Questions about Engineering Physics Degree

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With an engineering physics degree, which concentration would bring more job opportunities? Mechanical or electrical engineering?

In terms of electrical engineering, I know an EP degree is good for going into nanoelectronics/photonics. Any other areas? Anything in power engineering specifically?

As for mechanical engineering, what areas in ME combine well with a physics background?

Is it true that upper level physics classes are a lot more mathematically intense than engineering courses?
 

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  • #2
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With an engineering physics degree, which concentration would bring more job opportunities? Mechanical or electrical engineering?

Depends on what part of the country and what industry you want to work in.

In terms of electrical engineering, I know an EP degree is good for going into nanoelectronics/photonics. Any other areas? Anything in power engineering specifically?

Many kinds of EE.

As for mechanical engineering, what areas in ME combine well with a physics background?

Many. CFD, for instance.

Is it true that upper level physics classes are a lot more mathematically intense than engineering courses?

Perhaps a tad more mathy depending on the class/school/teacher, but not "much" more than mech, aero, chem, or EE.

Howevs, there is probably more more mathematical breadth in physics.
 
  • #3
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Depends on what part of the country and what industry you want to work in.

I would prefer to work in northeastern USA. As for what industry, I would like to be involved in anything with internal combustion engines or aerospace if I do a mechanical concentration and anything to do with power (motors, generators, transformers, power electronics, and power systems) if I do an electrical concentration.



Many kinds of EE.

How would an engineering physics major get involved in motors, generators, and power electronics?

Many. CFD, for instance.

What is it about CFD that a plain old mechanical engineer wouldn't have enough knowledge about? Also, any other ME/physics collaboration examples?
 
  • #4
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I would prefer to work in northeastern USA. As for what industry, I would like to be involved in anything with internal combustion engines or aerospace if I do a mechanical concentration and anything to do with power (motors, generators, transformers, power electronics, and power systems) if I do an electrical concentration.











How would an engineering physics major get involved in motors, generators, and power electronics?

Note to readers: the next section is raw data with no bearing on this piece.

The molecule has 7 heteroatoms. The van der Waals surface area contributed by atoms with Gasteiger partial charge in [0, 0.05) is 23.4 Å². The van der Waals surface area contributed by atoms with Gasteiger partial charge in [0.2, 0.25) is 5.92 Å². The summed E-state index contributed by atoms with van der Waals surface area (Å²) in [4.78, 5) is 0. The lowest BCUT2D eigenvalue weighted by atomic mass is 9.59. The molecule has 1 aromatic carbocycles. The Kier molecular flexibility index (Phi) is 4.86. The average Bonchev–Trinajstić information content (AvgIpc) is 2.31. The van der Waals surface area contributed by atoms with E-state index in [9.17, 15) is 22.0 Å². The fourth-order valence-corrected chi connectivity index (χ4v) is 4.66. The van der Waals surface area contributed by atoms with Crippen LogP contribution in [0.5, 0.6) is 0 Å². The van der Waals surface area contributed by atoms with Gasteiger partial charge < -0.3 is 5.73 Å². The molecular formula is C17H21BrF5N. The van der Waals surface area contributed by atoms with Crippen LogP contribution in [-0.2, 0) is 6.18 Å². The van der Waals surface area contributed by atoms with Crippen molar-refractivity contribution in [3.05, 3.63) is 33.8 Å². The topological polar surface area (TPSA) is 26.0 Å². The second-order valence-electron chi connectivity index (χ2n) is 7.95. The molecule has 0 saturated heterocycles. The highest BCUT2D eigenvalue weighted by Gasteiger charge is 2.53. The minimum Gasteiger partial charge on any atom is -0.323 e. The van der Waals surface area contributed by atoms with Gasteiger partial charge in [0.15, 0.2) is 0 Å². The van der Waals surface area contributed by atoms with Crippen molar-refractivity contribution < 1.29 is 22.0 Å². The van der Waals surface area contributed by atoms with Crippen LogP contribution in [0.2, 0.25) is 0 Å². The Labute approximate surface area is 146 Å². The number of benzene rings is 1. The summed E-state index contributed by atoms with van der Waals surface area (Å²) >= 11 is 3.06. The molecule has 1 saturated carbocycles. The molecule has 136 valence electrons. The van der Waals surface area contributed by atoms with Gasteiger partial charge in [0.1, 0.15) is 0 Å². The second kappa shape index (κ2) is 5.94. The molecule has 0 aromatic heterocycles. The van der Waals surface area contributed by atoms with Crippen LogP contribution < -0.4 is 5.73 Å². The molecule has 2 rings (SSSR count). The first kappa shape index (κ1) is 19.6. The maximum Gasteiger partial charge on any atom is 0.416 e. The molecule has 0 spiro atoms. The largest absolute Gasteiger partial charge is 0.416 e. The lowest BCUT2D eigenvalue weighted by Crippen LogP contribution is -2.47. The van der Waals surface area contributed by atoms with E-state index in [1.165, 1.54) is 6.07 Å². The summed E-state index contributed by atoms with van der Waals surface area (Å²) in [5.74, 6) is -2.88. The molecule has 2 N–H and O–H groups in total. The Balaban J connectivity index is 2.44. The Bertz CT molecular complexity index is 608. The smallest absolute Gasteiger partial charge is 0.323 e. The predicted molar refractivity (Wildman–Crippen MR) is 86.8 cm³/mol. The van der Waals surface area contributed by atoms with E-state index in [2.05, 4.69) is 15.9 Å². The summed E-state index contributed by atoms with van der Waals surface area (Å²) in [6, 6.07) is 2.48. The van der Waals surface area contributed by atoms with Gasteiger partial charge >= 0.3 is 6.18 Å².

What is it about CFD that a plain old mechanical engineer wouldn't have enough knowledge about? Also, any other ME/physics collaboration examples?


Does your school not offer engineering? My school offered engineering physics but after talking to some people, almost no one knew what it was, so imagine being a human resource person who is told to hire an engineer with a specific engineering degree. What do you think is going to happen to your application when your degree says engineering physics? From all your interest it sounds like you just want to be a mechanical engineer anyway, you can always minor in physics. Leave the engineering physics stuff to those that want to do research or go to graduate school. For a job, get an engineering degree, a lot of jobs look for accredited engineering degrees and most engineering physics programs are not abet accredited
 
  • #5
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I did a double degree in ME and physics (graduating in two weeks). EP is only offered at a handful of universities. Cornell and Wisconsin come to mind. I would go with what I did or better yet, a BS in nuclear engineering. Minors are generally useless.
 
  • #6
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Does your school not offer engineering? My school offered engineering physics but after talking to some people, almost no one knew what it was, so imagine being a human resource person who is told to hire an engineer with a specific engineering degree. What do you think is going to happen to your application when your degree says engineering physics? From all your interest it sounds like you just want to be a mechanical engineer anyway, you can always minor in physics. Leave the engineering physics stuff to those that want to do research or go to graduate school. For a job, get an engineering degree, a lot of jobs look for accredited engineering degrees and most engineering physics programs are not abet accredited

To be honest, I'm actually a little more interested in physics than any engineering field. However, I do have a lot of interest in mechanical and electrical engineering too. So I figured an eng. phys. degree would be perfect to satisfy my interests. I'm just trying to figure out whether physics combines better with EE or ME.

Also, I probably will go to grad school. Sorry I didn't mention that. I also talked to some professors and they said they have a strong interest in eng. phys. students applying to their research labs. (My school is big on nanotechnology research.)

As for jobs, I understand plain ol' ME and EE degrees look better than an eng. phys. degree but I should mention a few things. On my resume, I would explain that eng. phys. majors take most of the engineering classes that an ME or EE would take. Also, even though the eng. phys. program itself is not ABET-accredited, the engineering courses I'm taking are. Finally, I would also emphasize that I have a lot more internship experience than the average engineering student. Thanks to connections I have, I've had an internship since the summer after my first year in school.
 

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